Sunglasses and Macular Degeneration

Summer is underway, and that means people are starting to think about sunglasses and UV (although really, you should think about it year-round). UV radiation can cause damage to the cells of the retina, and too much light can actually reduce your ability to see properly, especially in sunlight. Sunglasses protect the cells of the macula from being damaged by UV radiation. But darker does not mean better. The darkness of sunglasses does not protect the eyes from the ultraviolet radiation. What the darkness does is reduce eye discomfort for those who are very sensitive to the bright light. UV coatings are applied to lenses and are colorless—in fact, standard glasses and even goggles very often have UV protection. The tint of sunglasses provides comfort; the UV coating provides the protection.

The amount of light needed by each individual to see differs, and the use of sunglasses that are too dark can actually contribute to unnecessary distraction and falls. Many people with macular degeneration have not been prescribed specialized sunglasses by their eye doctors. This means that their vision is not being used to its greatest potential AND their eyes are not as protected as thy should be.

When in doubt, ask, right? To find out about lens options and tints available for your specific low vision situation, ask your eye care professional. Prescription sunwear is available in all different shapes, sizes, and fashions. If prescription sunwear is not for you, there are even sunglasses that you can fit over your regular eyeglasses.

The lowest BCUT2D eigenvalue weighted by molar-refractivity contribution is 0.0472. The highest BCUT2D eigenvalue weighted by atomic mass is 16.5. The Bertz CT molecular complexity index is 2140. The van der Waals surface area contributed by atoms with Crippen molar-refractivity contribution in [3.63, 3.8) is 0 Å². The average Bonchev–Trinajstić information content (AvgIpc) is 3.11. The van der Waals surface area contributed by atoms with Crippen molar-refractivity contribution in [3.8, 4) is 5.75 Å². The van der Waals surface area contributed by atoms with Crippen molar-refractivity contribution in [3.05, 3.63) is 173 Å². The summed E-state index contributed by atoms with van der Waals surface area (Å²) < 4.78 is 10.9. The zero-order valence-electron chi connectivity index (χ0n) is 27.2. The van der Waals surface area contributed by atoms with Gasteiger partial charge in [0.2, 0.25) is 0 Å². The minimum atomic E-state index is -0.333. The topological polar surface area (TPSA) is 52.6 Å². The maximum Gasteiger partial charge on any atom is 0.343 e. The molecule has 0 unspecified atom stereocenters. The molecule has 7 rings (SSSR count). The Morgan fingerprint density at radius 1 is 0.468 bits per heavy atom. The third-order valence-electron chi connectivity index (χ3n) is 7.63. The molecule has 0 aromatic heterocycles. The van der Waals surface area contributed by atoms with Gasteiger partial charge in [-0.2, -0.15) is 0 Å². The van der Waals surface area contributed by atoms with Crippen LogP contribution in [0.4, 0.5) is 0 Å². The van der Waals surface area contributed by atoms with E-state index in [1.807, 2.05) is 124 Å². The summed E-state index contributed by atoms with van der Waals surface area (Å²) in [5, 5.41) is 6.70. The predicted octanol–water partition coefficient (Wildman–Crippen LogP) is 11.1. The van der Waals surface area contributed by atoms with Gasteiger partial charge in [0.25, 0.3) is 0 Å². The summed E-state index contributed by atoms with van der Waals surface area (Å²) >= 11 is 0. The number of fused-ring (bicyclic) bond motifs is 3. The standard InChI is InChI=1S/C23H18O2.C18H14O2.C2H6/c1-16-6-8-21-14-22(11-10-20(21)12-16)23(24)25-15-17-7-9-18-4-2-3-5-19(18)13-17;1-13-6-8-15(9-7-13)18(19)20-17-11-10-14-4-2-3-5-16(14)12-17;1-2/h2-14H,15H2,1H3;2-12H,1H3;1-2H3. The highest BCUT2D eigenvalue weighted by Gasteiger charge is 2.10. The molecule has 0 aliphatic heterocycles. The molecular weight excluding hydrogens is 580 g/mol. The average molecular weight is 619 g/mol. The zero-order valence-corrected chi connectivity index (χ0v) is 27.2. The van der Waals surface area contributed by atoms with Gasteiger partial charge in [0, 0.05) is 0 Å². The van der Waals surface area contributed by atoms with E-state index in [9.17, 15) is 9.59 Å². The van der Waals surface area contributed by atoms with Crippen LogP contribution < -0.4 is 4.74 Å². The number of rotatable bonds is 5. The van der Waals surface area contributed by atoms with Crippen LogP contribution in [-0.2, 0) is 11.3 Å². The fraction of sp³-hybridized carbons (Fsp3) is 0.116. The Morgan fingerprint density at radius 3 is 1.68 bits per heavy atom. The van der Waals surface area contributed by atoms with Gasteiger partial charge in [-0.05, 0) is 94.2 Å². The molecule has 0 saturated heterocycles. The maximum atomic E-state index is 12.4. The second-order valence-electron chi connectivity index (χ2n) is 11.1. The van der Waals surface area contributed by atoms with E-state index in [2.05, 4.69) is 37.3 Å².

Many people with macular degeneration have reduced color vision and reduced contrast vision. The use of yellow, amber, and brown lenses can improve contrast vision and make it easier to see, especially in bright light—natural light or light that comes from bulbs.

Light sensitivity is also prevalent in people with aging eye diseases, particularly macular degeneration. This is because the macular cells regulate how the eyes adapt to various lighting conditions. When the macular cells are damaged, being in bright sunlight can be uncomfortable. Eyeglass frames that block the light from the top, bottom, and sides will reduce the discomfort of the eyes. Low vision eye care specialists will often use a grey, plum, green, or blue lens to reduce the glare discomfort and some of these lenses may be coated with a mirror to reduce the amount of light that enters the eyes.

So, no matter how your vision has been affected, there is a sunwear option to fit your needs—and allow for more comfort in sunlight…or light of any kind.

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